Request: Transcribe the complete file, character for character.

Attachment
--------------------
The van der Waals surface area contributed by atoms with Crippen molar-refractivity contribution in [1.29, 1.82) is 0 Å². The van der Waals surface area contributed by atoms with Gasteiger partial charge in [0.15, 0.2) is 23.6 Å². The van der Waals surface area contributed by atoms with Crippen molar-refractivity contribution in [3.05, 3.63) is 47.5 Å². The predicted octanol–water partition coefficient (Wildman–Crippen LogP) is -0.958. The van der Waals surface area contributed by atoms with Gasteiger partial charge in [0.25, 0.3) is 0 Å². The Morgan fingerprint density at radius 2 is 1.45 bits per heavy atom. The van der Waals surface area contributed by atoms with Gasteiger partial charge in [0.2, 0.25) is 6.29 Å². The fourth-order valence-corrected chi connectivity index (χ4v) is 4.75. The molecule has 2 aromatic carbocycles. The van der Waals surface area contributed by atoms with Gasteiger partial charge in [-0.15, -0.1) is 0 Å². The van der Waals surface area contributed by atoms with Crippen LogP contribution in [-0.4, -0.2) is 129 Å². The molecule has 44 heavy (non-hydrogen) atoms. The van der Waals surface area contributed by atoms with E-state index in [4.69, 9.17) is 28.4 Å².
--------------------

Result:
The van der Waals surface area contributed by atoms with Crippen molar-refractivity contribution in [1.29, 1.82) is 0 Å². The van der Waals surface area contributed by atoms with Gasteiger partial charge in [0.15, 0.2) is 23.6 Å². The van der Waals surface area contributed by atoms with Crippen molar-refractivity contribution in [3.05, 3.63) is 47.5 Å². The predicted octanol–water partition coefficient (Wildman–Crippen LogP) is -0.958. The van der Waals surface area contributed by atoms with Gasteiger partial charge in [0.25, 0.3) is 0 Å². The Morgan fingerprint density at radius 2 is 1.45 bits per heavy atom. The van der Waals surface area contributed by atoms with Gasteiger partial charge in [0.2, 0.25) is 6.29 Å². The fourth-order valence-corrected chi connectivity index (χ4v) is 4.75. The molecule has 2 aromatic carbocycles. The van der Waals surface area contributed by atoms with Gasteiger partial charge in [-0.15, -0.1) is 0 Å². The van der Waals surface area contributed by atoms with Crippen LogP contribution in [-0.4, -0.2) is 129 Å². The molecule has 44 heavy (non-hydrogen) atoms. The van der Waals surface area contributed by atoms with E-state index in [4.69, 9.17) is 28.4 Å².